Intel CEO vows to keep customer data safe
LOS ANGELES: Chip maker Intel Corporation's chief executive said that data security is the company's "primary focus," responding to recent findings of chip security flaws.
Brian Krzanich, chief executive officer of Intel Corp., addressed the industry at the opening of the 2018 Consumer Electronics Show, an annual trade show presenting new products and technologies in the consumer electronics industry, which kicked off on Monday in the U.S. city of Las Vegas.
"Security is job number one for Intel and our industry. So, the primary focus of our decisions and our discussions have been to keep our customers' data safe," Krzanich said.
"As of now, we have not received any information that these exploits have been used to obtain customer data ... And we are working tirelessly on these issues to ensure it stays that way," Krzanich referred to the recent security research findings reported as "Meltdown" and "Spectre," two methods of exploiting a security vulnerability found in Intel chips.
Researchers with Google's Project Zero team, in conjunction with academic and industry researchers from several countries, first discovered the two flaws last year. The security bug, if used for malicious purposes, has the potential to improperly gather sensitive data from computing devices.
The vulnerability was then publicly exposed earlier this month by a British technology website, the Register.
In a statement, the world's top chip maker confirmed the report and promised to fix the bug as soon as possible, adding that the vulnerability is not unique to Intel products.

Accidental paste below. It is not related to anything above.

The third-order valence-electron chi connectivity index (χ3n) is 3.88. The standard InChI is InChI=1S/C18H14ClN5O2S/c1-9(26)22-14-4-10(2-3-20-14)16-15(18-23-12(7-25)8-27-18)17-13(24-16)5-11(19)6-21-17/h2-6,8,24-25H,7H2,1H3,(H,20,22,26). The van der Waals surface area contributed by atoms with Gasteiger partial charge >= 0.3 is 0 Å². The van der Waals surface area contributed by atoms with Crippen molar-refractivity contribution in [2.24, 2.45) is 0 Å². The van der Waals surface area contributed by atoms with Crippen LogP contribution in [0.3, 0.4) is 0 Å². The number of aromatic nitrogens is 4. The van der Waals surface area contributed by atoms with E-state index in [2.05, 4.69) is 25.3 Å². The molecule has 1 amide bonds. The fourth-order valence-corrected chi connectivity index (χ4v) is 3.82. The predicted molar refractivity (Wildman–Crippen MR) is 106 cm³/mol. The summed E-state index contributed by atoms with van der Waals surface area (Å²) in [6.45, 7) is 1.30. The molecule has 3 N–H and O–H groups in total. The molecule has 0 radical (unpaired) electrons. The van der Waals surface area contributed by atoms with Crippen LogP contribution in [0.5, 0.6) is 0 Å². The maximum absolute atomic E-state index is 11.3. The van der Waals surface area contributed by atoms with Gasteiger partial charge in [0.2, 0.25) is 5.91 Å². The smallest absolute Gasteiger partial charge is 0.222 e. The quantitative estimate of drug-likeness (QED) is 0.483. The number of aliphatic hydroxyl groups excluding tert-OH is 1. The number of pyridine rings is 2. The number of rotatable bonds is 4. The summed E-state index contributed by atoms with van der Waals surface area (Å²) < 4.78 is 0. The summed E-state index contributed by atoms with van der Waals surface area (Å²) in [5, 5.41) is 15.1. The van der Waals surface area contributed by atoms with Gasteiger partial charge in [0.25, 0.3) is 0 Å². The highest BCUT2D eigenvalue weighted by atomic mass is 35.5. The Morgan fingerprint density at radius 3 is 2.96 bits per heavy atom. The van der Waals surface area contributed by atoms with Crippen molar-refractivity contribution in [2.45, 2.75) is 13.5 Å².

Chips from Advanced Micro Devices (AMD) and ARM Holdings are also affected, albeit to varying degrees.
Intel said it is working with its tech partners such as AMD, ARM Holdings and several operating system vendors to develop an industry-wide approach to resolve this issue "promptly and constructively."
Krzanich, in his remarks, said the collaboration to address this industry-wide issue across several different processor architectures "has been truly remarkable."
"The best thing you can do to make sure your data remains safe is to apply any updates from your operating system vendor and system manufacturer as soon as they become available," said Krzanich.
Wang Hongbin, vice president of law and policy group general counsel of Intel China, said the chip giant expects to issue updates within a week for more than 90 percent of its processors introduced in the past five years, and for the remaining by the end of January.